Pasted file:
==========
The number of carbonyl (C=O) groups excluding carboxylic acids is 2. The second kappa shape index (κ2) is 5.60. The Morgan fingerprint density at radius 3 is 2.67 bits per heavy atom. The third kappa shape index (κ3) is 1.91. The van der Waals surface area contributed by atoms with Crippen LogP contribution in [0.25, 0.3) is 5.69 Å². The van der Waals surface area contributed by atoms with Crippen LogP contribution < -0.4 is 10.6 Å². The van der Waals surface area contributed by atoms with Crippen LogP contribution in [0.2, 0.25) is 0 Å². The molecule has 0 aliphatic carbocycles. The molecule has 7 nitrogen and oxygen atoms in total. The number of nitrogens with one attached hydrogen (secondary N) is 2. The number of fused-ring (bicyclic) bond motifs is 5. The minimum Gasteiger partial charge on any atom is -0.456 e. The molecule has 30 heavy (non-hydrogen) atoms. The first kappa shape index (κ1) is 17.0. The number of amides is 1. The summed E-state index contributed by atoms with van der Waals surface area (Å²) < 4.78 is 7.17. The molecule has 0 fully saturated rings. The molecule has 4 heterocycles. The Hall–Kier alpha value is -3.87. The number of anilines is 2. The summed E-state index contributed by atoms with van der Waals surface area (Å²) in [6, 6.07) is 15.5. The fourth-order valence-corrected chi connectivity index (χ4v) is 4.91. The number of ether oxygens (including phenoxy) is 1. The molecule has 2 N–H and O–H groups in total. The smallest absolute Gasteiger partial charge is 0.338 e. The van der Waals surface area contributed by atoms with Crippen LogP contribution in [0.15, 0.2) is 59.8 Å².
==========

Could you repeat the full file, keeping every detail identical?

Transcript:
The number of carbonyl (C=O) groups excluding carboxylic acids is 2. The second kappa shape index (κ2) is 5.60. The Morgan fingerprint density at radius 3 is 2.67 bits per heavy atom. The third kappa shape index (κ3) is 1.91. The van der Waals surface area contributed by atoms with Crippen LogP contribution in [0.25, 0.3) is 5.69 Å². The van der Waals surface area contributed by atoms with Crippen LogP contribution < -0.4 is 10.6 Å². The van der Waals surface area contributed by atoms with Crippen LogP contribution in [0.2, 0.25) is 0 Å². The molecule has 0 aliphatic carbocycles. The molecule has 7 nitrogen and oxygen atoms in total. The number of nitrogens with one attached hydrogen (secondary N) is 2. The number of fused-ring (bicyclic) bond motifs is 5. The minimum Gasteiger partial charge on any atom is -0.456 e. The molecule has 30 heavy (non-hydrogen) atoms. The first kappa shape index (κ1) is 17.0. The number of amides is 1. The summed E-state index contributed by atoms with van der Waals surface area (Å²) < 4.78 is 7.17. The molecule has 0 fully saturated rings. The molecule has 4 heterocycles. The Hall–Kier alpha value is -3.87. The number of anilines is 2. The summed E-state index contributed by atoms with van der Waals surface area (Å²) in [6, 6.07) is 15.5. The fourth-order valence-corrected chi connectivity index (χ4v) is 4.91. The number of ether oxygens (including phenoxy) is 1. The molecule has 2 N–H and O–H groups in total. The smallest absolute Gasteiger partial charge is 0.338 e. The van der Waals surface area contributed by atoms with Crippen LogP contribution in [0.15, 0.2) is 59.8 Å².